In 1985 he starred as Ory in the mini-series "North and South" and his rise to stardom was complete. The next year he again appeared with Rob Lowe in the hockey film, "Youngblood." And now a personal story. Before my meteoric rise through the ranks of Hollywood - :-) - I was but a lowly intern at a little public relations company outside Baltimore. One of our clients was MGM and while I was toiling away in the office my boss was escorting Patrick around the city to several interviews. A limo dispatched by the studio was supposed to pick him up at our office at 5:00 to take him to Philadelphia so he could do the same thing the next day. At 5:40 the call came that the limo wasn't on it's way. Hey, let the new kid drive him. Of course I jumped at the chance and the next 90 minutes consisted of he and I talking about everything but movies. He was impressed that I recognized him from Toto's "Rosanna" video. I admired his obvious love and knowledge of horses. Two years later our little firm was hired by Vestron Pictures to help plan and promote the studios first nationwide release, that little movie I mentioned earlier. Of course that film was "Dirty Dancing," and more then 20 years later it still remains a cultural icon for that particular generation. Leaving his dancing shoes behind, Swayze next starred in two rough and tough films, "Next of Kin" (a guilty pleasure of mine) and "Road House," which seems to be the guilty pleasure of every man I've ever met. In 1990 Swayze was cast alongside Demi Moore in "Ghost" and his status as romantic leading man was cemented. That year he also appeared in one of the most memorable skits ever performed on "Saturday Night Live," in which he battled Chris Farley for the last position in the Chippendales dancers. Enjoy: http://www.facebook.com/n/?profile.php&id=1313281122&v=feed&story_fbid=134004918963&mid=11bad3cG2f7
The rest of his career was spent doing the occasional film and working on one of his two ranches. For fans and non-fans alike, here is my list of the essential Swayze:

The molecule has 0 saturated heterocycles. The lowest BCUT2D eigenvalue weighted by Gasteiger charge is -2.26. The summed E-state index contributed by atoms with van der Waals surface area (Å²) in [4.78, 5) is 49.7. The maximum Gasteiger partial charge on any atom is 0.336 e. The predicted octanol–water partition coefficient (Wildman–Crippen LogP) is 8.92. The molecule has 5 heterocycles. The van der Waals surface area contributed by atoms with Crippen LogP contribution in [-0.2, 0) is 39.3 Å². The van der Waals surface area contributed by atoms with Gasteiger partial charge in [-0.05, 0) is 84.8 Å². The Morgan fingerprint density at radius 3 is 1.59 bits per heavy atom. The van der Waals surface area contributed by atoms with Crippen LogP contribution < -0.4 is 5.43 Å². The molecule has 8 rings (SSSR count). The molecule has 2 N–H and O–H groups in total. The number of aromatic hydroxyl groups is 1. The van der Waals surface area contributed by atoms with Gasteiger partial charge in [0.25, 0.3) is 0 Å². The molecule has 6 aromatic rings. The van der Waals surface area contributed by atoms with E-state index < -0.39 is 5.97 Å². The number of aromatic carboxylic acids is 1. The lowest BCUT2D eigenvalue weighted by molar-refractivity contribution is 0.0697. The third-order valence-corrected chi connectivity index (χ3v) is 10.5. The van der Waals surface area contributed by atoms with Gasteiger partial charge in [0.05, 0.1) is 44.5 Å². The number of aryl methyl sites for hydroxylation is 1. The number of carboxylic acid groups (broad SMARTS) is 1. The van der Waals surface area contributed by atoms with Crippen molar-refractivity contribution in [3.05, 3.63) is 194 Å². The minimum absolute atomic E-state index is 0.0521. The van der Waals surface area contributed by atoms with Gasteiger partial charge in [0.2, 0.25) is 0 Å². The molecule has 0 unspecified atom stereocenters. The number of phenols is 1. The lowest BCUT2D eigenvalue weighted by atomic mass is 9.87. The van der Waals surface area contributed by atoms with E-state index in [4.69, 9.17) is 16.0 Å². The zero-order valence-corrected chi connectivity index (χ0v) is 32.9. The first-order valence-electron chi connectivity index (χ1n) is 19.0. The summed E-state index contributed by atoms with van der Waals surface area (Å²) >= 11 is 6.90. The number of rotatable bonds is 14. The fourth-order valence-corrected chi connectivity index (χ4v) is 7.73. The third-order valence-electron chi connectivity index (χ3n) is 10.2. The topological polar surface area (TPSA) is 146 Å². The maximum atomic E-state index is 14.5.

1. The Outsiders
2. Red Dawn
3. North and South (Both mini series)
4. Dirty Dancing
5. Road House
6. Next of Kin
8. Point Break
9. To Wong Foo, Thanks for Everything. Julie Newmar
10. Donnie Darko
Also I give him extra credit for appearing in "Dirty Dancing: Havana Nights," in which he managed to appear as Johnny Castle younger then he was in "Dirty Dancing" but 17 years later.
A young man who got his start as the lowest man on the incredible totem pole of writers for Sid Cesar's "Show of Shows." But not a bad place to be when you consider that the heads above you consisted of Carl Reiner, Mel Brooks, Woody Allen and Selma Diamond. He continued writing comedy for such stars as Danny Thomas and Joey Bishop. In the early 1970s he was hired as head writer for the series "M*A*S*H," a show he would write almost 100 episodes for. One of my proudest possessions is an autographed copy of the "M*A*S*H" pilot script, signed by Gelbart. He inscribed it, "May this script bring you as much luck as it has me." I can only hope. He was nominated for an Emmy award 17 times for his various television achievements, winning one as a producer of "M*A*S*H." He also received two Oscar nominations for his scripts to "Oh, God" and "Tootsie."
THIS JUST IN
Kanye West just interupted Patrick Swayze's funeral to announce that Michael Jackson's funeral was the greatest ever!
MY FAVORITE FILMS, PART II. THE YEAR WAS 1979...
Hair / Time After Time|
Starring: Treat Williams and John Savage / Malcolm McDowell and Mary Steenburgen
Directed by: Milos Foreman / Nicholas Meyer
Due to the people at Budget Car Rental fucking us royally (we thought it would be best to rent a car then put mileage on the family truckster but apparently the feeble brained manager has no automotive knowledge - more next week when I don't feel like hitting somebody) I fell behind on the Rant. Next week will feature a very unusual double feature of the musical "Hair" and the very underrated time travel classic, "Time After Time."
Well, that's all for now. Have a great week. Celebs, please slow down the mortal coil shuffle while I'm gone. See ya!
"Mike's Rant" is ©2009 by Michael A. Smith. Webpage design and all graphics herein are creations of Nolan B. Canova. All contents of Nolan's Pop Culture Review are ©2009 by Nolan B. Canova.